I strongly agree with the recent letters to the editor that ask voters to vote NO on the Basin Rec Bond. Many are seeing the lack of advance planning and are realizing the long-term negative financial implications that this bond represents. As a business owner in the Basin area, I pay a lot of Basin Rec taxes, so I’m very concerned when they hit us again for $12 million.
I went to the open house last week to get "informed" and all I got was discouraged. Nobody could answer simple questions. The answer to why they wanted to build such an extravagant pool was "because lots of people want this." The answer to what are the costs was "we don’t really know yet probably more than $7 million." The answer to what are the projected operating expenses and revenue was a giggle and then "we haven’t done that yet."
The private sector could never get a bank loan with such a lack of planning or financial homework so why should the public be asked to loan the Basin Rec $12 million? We should hold our public officials to the same fiscal standards to which banks hold the private sector. Rec centers are being closed down due to inefficient facilities built off bonds with no planning or consideration as to the operating expenses required. We must insist that Basin Rec take a more concerned fiscal responsibility with our tax dollars.
The only concrete information I got at the meeting was an information flyer put out by our Park City School District who is obviously concerned about the impact this bond would have on our school budget if this bond passes. They state that "the Ecker Hill pool LOSES $265,000 per year and the Kamas pool LOSES $276,000 per year." YIKES! They went on to state that "should this Rec Bond pass and the pool is built, the losses at Ecker Hill would increase to at least $300,000 per year much more if a lap pool is built." This is money that takes away from our school budget and is paid by taxpayers.
From what I personally see and hear, we need a climbing wall and indoor gyms. There is no private sector filling these needs. There are currently three public pools and private private facility pools in Summit County. All are very expensive to operate and are underused. Basin Rec should stay out of the pool business and focus on what we NEED for additional recreation. County Commissioner Ken Woolstenhulme counseled Basin Rec when they got approval to put the bond on the ballot to be careful about asking for "wants" vs. "needs." Do we really NEED another pool that is guaranteed to cost us hundreds of thousands of dollars in taxes each year to operate and almost a million dollars each year for 21 years to pay off the bonds?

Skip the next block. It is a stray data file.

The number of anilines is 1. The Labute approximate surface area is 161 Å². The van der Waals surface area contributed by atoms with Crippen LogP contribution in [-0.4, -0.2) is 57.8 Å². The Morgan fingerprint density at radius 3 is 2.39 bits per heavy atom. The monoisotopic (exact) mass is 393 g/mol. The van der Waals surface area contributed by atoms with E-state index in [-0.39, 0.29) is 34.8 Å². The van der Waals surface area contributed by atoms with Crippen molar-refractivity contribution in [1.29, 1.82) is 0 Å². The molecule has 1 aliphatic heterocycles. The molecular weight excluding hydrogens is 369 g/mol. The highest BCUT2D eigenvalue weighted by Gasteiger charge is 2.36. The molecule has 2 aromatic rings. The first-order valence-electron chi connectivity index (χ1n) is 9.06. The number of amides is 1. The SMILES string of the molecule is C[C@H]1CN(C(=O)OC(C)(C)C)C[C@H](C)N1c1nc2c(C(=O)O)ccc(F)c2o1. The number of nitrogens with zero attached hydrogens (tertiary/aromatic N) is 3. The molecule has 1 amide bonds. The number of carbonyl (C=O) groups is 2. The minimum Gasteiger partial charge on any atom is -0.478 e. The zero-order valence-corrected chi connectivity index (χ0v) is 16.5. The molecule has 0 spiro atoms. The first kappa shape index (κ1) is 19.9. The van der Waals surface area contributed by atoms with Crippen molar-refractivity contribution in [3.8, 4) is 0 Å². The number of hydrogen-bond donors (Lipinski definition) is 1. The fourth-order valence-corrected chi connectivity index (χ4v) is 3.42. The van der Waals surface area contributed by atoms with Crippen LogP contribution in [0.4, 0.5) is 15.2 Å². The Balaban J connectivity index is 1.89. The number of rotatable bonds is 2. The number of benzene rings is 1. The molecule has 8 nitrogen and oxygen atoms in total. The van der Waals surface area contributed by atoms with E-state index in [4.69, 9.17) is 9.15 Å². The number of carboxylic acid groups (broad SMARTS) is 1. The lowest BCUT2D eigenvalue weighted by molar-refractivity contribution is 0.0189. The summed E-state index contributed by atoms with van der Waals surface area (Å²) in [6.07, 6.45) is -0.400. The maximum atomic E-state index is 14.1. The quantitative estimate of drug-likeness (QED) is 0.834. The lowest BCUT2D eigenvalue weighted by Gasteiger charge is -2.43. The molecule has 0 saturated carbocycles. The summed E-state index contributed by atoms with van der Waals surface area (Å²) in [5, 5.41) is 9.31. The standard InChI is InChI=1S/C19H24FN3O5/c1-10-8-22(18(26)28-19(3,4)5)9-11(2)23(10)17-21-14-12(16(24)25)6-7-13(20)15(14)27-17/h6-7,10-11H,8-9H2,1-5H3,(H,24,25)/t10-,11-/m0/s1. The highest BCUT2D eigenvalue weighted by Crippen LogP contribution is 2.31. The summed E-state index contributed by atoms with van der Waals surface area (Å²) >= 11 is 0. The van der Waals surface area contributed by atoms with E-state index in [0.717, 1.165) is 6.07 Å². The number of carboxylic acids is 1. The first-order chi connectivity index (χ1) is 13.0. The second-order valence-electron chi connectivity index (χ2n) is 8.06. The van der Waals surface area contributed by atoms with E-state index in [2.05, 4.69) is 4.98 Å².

I was especially disappointed when, at the meeting, I asked why the Basin Rec does not break down their big bond and offer voters smaller a la carte bonds so the voters can choose if they want to go into debt for an over-the-top pool or if they would just like to approve a bond for another park or other needed recreation. The answer was obvious that voters wouldn’t vote for just the over-the-top pool if other options weren’t included that they did want. How stupid are we? I guess we will find out on Election Day, but I hope everyone can read through this poorly planned Basin Rec Bond and JUST SAY NO.
Support Local Journalism
Support Local Journalism
Readers around Park City and Summit County make the Park Record's work possible. Your financial contribution supports our efforts to deliver quality, locally relevant journalism.
Now more than ever, your support is critical to help us keep our community informed about the evolving coronavirus pandemic and the impact it is having locally. Every contribution, however large or small, will make a difference.
Each donation will be used exclusively for the development and creation of increased news coverage.
Start a dialogue, stay on topic and be civil.
If you don't follow the rules, your comment may be deleted.
User Legend: Moderator Trusted User
“History buffs will tell you that Park City suffered many devastating fires fanned by canyon winds,” writes Andrea Barros. “It could happen again if we do not reduce wildfire fuel.”